MasterCard announced prototypes of devices like this smart ring from Ringly that can enable payments at a subway station or elsewhere. Other products include key fobs and wristbands, and MasterCard said any accessory, wearable or device can be payment-enabled. Credit: MasterCard
MasterCard on Monday unveiled secure payment prototypes in the form of rings, wristbands and car key fobs after working with NXP and Qualcomm to develop the chip-level technology.
Products are expected to roll out in 2016 in the U.S. Capital One was named as the first credit card issuer to back the program.
"As more and more 'things' become connected, consumers will have endless possibilities when it comes to how they pay and will need all their devices to work seamlessly together," said Ed McLaughlin, chief emerging payments officer at MasterCard, in a statement.
A new MasterCard video shows a model making a secure payment for coffee in a shop with a wristband, then using a ring to pay for a subway fare at an entry gate and, finally, a key fob to buy groceries at a grocery point-of-sale terminal. The video showcased a smart wristband from Nymi, a smart ring from Ringly and a key fob from GM. Other partners named included clothing designer Adam Selman as well as Bluetooth locator device maker TrackR.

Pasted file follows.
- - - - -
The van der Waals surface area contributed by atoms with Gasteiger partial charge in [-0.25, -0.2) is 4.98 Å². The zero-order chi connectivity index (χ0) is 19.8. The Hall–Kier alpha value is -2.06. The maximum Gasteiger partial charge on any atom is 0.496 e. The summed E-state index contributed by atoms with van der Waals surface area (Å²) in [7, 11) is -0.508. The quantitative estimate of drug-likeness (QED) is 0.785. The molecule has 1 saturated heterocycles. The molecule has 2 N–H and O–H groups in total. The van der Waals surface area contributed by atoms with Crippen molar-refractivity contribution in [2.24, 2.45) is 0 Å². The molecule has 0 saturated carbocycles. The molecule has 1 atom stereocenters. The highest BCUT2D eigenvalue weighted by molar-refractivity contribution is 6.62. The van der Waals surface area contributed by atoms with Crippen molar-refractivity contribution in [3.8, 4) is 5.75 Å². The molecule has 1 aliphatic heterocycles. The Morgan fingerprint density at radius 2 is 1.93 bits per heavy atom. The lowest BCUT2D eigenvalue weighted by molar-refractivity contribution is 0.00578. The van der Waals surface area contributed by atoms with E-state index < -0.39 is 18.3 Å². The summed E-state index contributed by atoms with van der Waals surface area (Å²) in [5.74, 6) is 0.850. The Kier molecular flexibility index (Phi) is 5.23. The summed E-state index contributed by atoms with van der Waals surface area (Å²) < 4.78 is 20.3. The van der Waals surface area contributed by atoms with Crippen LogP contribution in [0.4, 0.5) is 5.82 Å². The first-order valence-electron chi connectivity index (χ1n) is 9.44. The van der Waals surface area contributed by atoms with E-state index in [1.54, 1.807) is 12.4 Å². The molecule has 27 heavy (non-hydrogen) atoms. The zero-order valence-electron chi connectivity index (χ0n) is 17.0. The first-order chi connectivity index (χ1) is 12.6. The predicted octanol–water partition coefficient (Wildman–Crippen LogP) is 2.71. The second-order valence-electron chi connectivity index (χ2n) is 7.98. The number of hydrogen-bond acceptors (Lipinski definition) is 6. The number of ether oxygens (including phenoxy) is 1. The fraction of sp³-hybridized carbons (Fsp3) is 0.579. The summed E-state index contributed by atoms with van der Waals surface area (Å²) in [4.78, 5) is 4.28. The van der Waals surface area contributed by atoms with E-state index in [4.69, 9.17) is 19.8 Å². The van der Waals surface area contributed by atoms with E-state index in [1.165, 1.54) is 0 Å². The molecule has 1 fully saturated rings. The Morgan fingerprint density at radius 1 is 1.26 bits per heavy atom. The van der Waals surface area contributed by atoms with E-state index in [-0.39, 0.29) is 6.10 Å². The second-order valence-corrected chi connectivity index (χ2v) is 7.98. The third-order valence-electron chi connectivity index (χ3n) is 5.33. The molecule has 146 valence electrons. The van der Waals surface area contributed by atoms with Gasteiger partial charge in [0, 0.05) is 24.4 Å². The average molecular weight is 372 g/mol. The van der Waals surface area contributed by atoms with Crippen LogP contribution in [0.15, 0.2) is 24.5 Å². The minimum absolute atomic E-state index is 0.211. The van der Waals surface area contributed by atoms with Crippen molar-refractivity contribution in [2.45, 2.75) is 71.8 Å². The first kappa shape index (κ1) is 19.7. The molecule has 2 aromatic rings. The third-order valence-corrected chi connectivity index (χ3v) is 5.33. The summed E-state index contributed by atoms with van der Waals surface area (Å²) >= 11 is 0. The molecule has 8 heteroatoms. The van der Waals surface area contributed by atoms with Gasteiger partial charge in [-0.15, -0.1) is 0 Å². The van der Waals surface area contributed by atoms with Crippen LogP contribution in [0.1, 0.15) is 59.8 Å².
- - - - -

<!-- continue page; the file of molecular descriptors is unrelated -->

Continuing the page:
TrackR so far has made devices that use Bluetooth connectivity to help users find lost items. Most of the MasterCard prototypes shown Monday rely upon Near Field Communication (NFC) technology. One MasterCard demonstration during its announcement at the Money2020 conference in Las Vegas showed a dress that had several NFC chips attached.
MasterCard's security is based on dynamic tokenization technology in which a user's 16-digit credit card number is replaced with a unique alternate card number or "token," which can be used for mobile point-of-sale transactions as well as online purchases. There is usually also a one-time code generated by a chip in the wearable for each transaction that adds to the security.
Wearable payments promise to be much more secure than chip cards now being distributed by banks because of the unique token tied to each user. Tokens "are much more secure technology than a PIN, which is easier to steal," explained Gartner analyst Avivah Litan.
Analysts said that the market opportunity with wearables for banks and card companies is promising. "Every company will or already is competing on this approach," Litan said.
"MasterCard wants to extend commerce to anything with an Internet connection, and the Internet of Things presents an opportunity for banks to expand their addressable market," said Jordan McKee, an analyst at 451 Research, after attending the MasterCard event.
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